Published on May 10th, 2012 | by Alan Cross4
Why I Have Much Sympathy for Blink-182’s Travis Barker Today
Blink-182’s concert schedule is in chaos after drummer Travis Barker had to undergo an emergency tonsillectomy.
“Wait,” I can hear you say, “Tonsillectomy? I had my tonsils out when I was a kid and all I remember is getting all the ice cream I wanted!”
True. But that was when you were a kid. Getting a tonsillectomy as an adult is much, much different and much more painful. I have first-hand experience of this.
I suffered through mainy painful throat infections as a kid, a teenager and as an adult. I wanted the damn things out but the prevailing wisdom of the era was to treat the condition–everything from routine infections all the way up to strep–with antibiotics.
And that worked. For a while.
By the time I turned 30, I was getting a throat infection every six weeks. My doctor finally said “You want those things out?” I said, “Hell, yeah!”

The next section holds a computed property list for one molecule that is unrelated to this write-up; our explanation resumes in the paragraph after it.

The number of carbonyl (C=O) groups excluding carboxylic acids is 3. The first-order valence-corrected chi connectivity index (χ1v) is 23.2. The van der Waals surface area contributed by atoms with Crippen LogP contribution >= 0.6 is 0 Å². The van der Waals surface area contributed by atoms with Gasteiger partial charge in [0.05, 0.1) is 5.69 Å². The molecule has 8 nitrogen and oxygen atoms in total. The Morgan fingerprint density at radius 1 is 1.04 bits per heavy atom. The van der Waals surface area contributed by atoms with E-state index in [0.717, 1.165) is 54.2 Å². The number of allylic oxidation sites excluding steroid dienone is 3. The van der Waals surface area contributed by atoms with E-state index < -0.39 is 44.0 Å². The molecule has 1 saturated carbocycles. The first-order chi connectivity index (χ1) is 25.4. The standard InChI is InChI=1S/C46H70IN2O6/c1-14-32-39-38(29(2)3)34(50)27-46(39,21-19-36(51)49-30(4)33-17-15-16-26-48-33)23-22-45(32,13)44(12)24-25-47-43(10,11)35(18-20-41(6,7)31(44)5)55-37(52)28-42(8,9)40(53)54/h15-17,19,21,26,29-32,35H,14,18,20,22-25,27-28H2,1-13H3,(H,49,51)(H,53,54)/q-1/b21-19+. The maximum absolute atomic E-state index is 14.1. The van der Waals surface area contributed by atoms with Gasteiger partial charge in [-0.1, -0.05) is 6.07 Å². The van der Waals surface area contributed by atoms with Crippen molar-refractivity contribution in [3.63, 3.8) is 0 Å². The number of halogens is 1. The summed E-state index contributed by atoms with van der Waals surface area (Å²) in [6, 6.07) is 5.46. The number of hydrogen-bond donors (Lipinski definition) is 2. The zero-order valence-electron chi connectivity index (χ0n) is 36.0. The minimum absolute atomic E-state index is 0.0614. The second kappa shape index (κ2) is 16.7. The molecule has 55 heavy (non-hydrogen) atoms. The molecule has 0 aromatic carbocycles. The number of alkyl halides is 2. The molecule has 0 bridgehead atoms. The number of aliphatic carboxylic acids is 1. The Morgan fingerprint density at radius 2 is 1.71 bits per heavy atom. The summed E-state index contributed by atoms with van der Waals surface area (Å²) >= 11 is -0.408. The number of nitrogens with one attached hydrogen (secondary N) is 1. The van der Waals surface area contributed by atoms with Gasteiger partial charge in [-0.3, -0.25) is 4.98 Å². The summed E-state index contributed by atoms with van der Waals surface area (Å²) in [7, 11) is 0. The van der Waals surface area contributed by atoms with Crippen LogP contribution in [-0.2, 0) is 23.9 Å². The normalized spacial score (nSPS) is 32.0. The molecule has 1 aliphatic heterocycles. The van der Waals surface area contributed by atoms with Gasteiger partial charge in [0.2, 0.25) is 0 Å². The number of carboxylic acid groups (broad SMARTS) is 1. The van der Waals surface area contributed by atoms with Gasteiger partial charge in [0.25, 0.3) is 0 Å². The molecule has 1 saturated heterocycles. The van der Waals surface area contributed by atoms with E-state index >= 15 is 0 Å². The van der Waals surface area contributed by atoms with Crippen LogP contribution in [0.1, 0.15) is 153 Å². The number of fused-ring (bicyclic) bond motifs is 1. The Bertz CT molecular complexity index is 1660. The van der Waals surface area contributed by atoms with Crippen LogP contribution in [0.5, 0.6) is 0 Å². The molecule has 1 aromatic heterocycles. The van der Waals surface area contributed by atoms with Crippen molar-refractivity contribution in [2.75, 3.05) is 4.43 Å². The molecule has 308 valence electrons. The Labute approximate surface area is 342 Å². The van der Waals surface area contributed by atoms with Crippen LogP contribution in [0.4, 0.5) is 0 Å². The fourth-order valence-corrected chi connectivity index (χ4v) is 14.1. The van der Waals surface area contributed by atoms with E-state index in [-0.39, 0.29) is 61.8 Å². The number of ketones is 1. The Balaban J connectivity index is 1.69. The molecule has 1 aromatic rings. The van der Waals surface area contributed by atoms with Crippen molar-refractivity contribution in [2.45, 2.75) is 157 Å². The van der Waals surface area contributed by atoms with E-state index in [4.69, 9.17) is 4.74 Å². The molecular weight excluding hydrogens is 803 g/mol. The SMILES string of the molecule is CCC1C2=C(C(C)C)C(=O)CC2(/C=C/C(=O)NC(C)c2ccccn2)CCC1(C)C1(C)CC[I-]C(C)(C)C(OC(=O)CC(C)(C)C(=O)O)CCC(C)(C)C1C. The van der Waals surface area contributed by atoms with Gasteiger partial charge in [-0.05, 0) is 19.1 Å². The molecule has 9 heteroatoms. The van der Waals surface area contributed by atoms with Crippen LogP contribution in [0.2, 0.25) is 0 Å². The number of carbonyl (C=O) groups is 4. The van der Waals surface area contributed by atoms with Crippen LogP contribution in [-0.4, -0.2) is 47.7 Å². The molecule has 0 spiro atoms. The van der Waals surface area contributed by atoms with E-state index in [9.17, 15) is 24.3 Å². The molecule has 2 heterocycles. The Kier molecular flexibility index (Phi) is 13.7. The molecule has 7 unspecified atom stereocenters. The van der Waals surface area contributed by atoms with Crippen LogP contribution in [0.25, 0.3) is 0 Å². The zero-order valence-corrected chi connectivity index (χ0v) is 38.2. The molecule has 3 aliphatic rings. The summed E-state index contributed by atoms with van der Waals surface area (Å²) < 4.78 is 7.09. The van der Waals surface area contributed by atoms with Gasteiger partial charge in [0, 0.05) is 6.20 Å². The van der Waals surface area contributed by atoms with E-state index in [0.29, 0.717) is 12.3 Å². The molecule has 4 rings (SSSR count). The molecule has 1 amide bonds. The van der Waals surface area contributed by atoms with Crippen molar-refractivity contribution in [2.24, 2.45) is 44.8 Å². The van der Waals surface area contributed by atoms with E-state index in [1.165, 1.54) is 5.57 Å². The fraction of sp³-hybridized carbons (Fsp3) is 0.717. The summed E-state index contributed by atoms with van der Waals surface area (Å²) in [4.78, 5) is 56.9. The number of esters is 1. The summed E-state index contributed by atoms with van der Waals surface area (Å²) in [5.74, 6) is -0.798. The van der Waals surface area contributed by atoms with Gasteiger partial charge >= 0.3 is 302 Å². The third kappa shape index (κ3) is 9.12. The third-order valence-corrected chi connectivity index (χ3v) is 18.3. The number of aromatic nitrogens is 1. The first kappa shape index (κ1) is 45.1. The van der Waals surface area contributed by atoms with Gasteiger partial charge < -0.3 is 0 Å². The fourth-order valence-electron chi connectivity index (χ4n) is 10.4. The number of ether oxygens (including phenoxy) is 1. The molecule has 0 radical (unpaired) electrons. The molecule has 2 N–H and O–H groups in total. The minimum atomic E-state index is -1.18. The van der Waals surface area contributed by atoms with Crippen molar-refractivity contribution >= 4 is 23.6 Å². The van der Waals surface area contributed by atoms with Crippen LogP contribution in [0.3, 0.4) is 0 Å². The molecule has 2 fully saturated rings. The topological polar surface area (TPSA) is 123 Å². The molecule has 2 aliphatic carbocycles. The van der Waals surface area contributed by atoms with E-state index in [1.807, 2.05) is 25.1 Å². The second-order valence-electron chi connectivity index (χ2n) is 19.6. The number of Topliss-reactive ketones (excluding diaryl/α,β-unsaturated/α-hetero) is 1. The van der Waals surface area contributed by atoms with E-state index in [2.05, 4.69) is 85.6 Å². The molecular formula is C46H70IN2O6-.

Getting your tonsils out as an adult is reasonably big deal. You don’t heal as quickly or with as little pain as a kid does. In fact, it can get downright dangerous.
I should have guessed that it was going to be a bit of an ordeal when they doped me on morphine and Demoral for two days after the surgery. Then I was sent home with some regular Tylenol. It didn’t work.
As my throat struggled to heal after the surgery, I couldn’t eat, couldn’t sleep, couldn’t talk. The pain was excruciating. Even a simple swallow felt like the cuts of a thousand razor blades.
Then after two weeks of doing exactly what I was supposed to, one of the tonsil beds ruptured. In the dark of night as I was sleeping, I began to hemmorhage blood down my throat. It’s a good think I woke up.
I drove myself to the emergency ward at 4:30am with my head out the window of the car so the blood would drain out instead of into my stomach. My the time the surgeon appeared to cauterize the wound–and you don’t want to know how he did that–I had lost a litre of blood.
It took another month before I was even close to full strength. And given that I make my living by talking, it got pretty damn scary some days.
So Travis, my man, take all the time you need. Baby your throat. Don’t let anyone rush your recovery. An emergency tonsillectomy is nothing to take lightly.